The Press: An American Genealogy

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(12,427) DURIE (Kerr) MALCOM (Isabel O. Cooper, 11,304). We have no birth date. She was born Kerr, but took the name of her stepfather. She first married Firmin Desloge, IV. They were divorced. Durie then married F. John Bersbach. They were divorced, and she married, third, John F. Kennedy, son of Joseph P. Kennedy, one time Ambassador to England. There were no children of the second or third marriages.

This brief item appeared in a 1957 book that belongs on any alltime worstseller list: The Blauvelt Family Genealogy. It was one of some 25,000 capsule biographies, taking up 1,100 pages, of the descendants of Gerrit Hendricksen (who later became known as Blauvelt), a Dutchman who helped settle New York in 1638. Yet it was to set off a great search—one that tried to distinguish between fact and fiction, between records and rumors. For in its deadpan way, the item plainly said that John Kennedy had been married secretly to someone before he wed Jacqueline Bouvier Kennedy.

Declining to Deny. Just who first spotted the paragraph about Family Member No. 12,427 remains unknown. But around the spring of 1961, photostatic copies of the page from The Blauvelt Family Genealogy began to be passed around. The person showing the page usually knew no more than was printed on it, and, depending on who he was, he either accepted it as fact or thought it a good joke. Newsmen heard about it and, understandably, became curious. The best, fastest, most direct way of checking seemed to be by asking the parties involved: President Kennedy and Mrs. Durie Malcolm Bersbach Desloge Shevlin.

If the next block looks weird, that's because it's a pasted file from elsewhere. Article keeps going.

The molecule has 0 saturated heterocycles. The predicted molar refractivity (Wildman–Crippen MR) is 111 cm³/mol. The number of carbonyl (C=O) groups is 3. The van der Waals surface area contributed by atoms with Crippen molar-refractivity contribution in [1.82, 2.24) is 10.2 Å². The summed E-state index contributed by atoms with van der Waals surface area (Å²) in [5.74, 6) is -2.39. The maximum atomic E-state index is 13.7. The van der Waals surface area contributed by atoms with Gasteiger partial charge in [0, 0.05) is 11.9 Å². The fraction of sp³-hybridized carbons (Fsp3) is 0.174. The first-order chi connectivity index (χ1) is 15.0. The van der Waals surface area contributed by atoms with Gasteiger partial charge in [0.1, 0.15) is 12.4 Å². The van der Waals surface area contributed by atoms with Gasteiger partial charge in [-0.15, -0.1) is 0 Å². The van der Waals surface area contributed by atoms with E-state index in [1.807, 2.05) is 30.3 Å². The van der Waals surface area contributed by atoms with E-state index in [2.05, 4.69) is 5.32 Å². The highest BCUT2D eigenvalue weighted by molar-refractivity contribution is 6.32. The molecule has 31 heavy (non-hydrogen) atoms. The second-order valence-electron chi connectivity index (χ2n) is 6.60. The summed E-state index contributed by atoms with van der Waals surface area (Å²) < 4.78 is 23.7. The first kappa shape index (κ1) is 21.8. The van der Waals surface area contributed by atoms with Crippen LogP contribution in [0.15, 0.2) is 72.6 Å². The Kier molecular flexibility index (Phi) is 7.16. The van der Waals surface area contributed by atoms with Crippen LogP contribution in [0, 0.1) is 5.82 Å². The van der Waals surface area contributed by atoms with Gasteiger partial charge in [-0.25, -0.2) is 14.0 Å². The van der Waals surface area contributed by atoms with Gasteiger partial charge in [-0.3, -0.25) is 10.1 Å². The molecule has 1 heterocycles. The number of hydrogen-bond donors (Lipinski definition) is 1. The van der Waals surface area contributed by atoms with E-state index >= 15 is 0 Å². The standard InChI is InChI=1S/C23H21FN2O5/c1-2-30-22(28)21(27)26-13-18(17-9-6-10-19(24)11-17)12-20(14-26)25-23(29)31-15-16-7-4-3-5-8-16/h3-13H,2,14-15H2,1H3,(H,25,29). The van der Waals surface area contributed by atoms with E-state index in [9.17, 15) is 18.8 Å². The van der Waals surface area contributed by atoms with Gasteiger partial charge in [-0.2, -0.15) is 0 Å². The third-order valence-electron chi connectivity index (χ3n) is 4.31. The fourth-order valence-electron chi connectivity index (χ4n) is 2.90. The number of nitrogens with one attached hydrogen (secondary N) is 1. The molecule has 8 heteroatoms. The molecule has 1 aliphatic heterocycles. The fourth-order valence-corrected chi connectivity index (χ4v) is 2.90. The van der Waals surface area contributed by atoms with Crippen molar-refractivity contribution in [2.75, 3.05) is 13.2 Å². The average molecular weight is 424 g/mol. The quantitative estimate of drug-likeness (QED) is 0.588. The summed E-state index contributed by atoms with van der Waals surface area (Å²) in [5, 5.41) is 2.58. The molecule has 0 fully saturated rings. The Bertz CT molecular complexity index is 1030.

Both sides declined to deny. White House Press Secretary Pierre Salinger even put his refusal to comment off the record. Durie Malcolm, now Mrs. Thomas H. Shevlin, either scoffed at the whole thing as too "ridiculous" to discuss or dismissed queries with the comment: "I'm bored with this." The White House reasoning, no doubt, was that a categorical denial would acknowledge the story and get it into print, whereas off-the-record "no comments" would leave it in a vague limbo where it might eventually die.

All this only whetted interest. In the absence of forthright denials, the story—and the rumors—grew. Last March, The Realist, a shabby Greenwich Village periodical, published the fact of the Blauvelt genealogical entry as an "expose." So, a bit later, did Birmingham's antiSemitic, anti-Negro circular, The Thunderbolt ("The White Man's Viewpoint"). So, in June, did The Winrod Letter, a oamphlet put out by the Rev. Gordon Winrod of Little Rock. Racist organizations in the South and crackpot groups everywhere photostated these pieces and sent them out as junk mail by the scores of thousands; it is estimated that at least 100,000 were received by mailbox holders in Massachusetts alone.

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